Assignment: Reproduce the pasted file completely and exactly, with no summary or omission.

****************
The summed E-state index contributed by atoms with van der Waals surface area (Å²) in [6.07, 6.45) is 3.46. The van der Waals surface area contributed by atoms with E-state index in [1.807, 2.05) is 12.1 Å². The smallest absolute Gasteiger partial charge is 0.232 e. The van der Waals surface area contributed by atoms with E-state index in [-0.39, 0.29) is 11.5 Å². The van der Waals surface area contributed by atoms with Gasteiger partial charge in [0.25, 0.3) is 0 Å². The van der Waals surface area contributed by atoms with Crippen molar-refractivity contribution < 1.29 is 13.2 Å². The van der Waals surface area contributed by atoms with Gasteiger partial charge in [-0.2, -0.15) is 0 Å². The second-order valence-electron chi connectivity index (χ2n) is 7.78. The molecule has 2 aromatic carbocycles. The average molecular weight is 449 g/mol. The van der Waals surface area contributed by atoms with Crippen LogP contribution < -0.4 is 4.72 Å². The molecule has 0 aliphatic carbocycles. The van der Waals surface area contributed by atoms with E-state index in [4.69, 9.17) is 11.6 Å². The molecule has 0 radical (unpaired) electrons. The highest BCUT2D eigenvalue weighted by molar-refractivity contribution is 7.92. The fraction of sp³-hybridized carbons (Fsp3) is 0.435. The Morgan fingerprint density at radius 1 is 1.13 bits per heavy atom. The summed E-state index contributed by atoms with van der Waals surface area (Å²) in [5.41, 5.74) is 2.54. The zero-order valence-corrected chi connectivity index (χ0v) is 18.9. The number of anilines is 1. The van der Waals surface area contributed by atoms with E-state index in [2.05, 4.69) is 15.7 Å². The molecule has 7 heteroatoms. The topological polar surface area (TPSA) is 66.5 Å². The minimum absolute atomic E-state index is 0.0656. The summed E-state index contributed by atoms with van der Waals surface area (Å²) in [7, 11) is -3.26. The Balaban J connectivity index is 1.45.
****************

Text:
The summed E-state index contributed by atoms with van der Waals surface area (Å²) in [6.07, 6.45) is 3.46. The van der Waals surface area contributed by atoms with E-state index in [1.807, 2.05) is 12.1 Å². The smallest absolute Gasteiger partial charge is 0.232 e. The van der Waals surface area contributed by atoms with E-state index in [-0.39, 0.29) is 11.5 Å². The van der Waals surface area contributed by atoms with Gasteiger partial charge in [0.25, 0.3) is 0 Å². The van der Waals surface area contributed by atoms with Crippen molar-refractivity contribution < 1.29 is 13.2 Å². The van der Waals surface area contributed by atoms with Gasteiger partial charge in [-0.2, -0.15) is 0 Å². The second-order valence-electron chi connectivity index (χ2n) is 7.78. The molecule has 2 aromatic carbocycles. The average molecular weight is 449 g/mol. The van der Waals surface area contributed by atoms with Crippen LogP contribution < -0.4 is 4.72 Å². The molecule has 0 aliphatic carbocycles. The van der Waals surface area contributed by atoms with E-state index in [4.69, 9.17) is 11.6 Å². The molecule has 0 radical (unpaired) electrons. The highest BCUT2D eigenvalue weighted by molar-refractivity contribution is 7.92. The fraction of sp³-hybridized carbons (Fsp3) is 0.435. The Morgan fingerprint density at radius 1 is 1.13 bits per heavy atom. The summed E-state index contributed by atoms with van der Waals surface area (Å²) in [5.41, 5.74) is 2.54. The zero-order valence-corrected chi connectivity index (χ0v) is 18.9. The number of anilines is 1. The van der Waals surface area contributed by atoms with E-state index in [2.05, 4.69) is 15.7 Å². The molecule has 7 heteroatoms. The topological polar surface area (TPSA) is 66.5 Å². The minimum absolute atomic E-state index is 0.0656. The summed E-state index contributed by atoms with van der Waals surface area (Å²) in [7, 11) is -3.26. The Balaban J connectivity index is 1.45.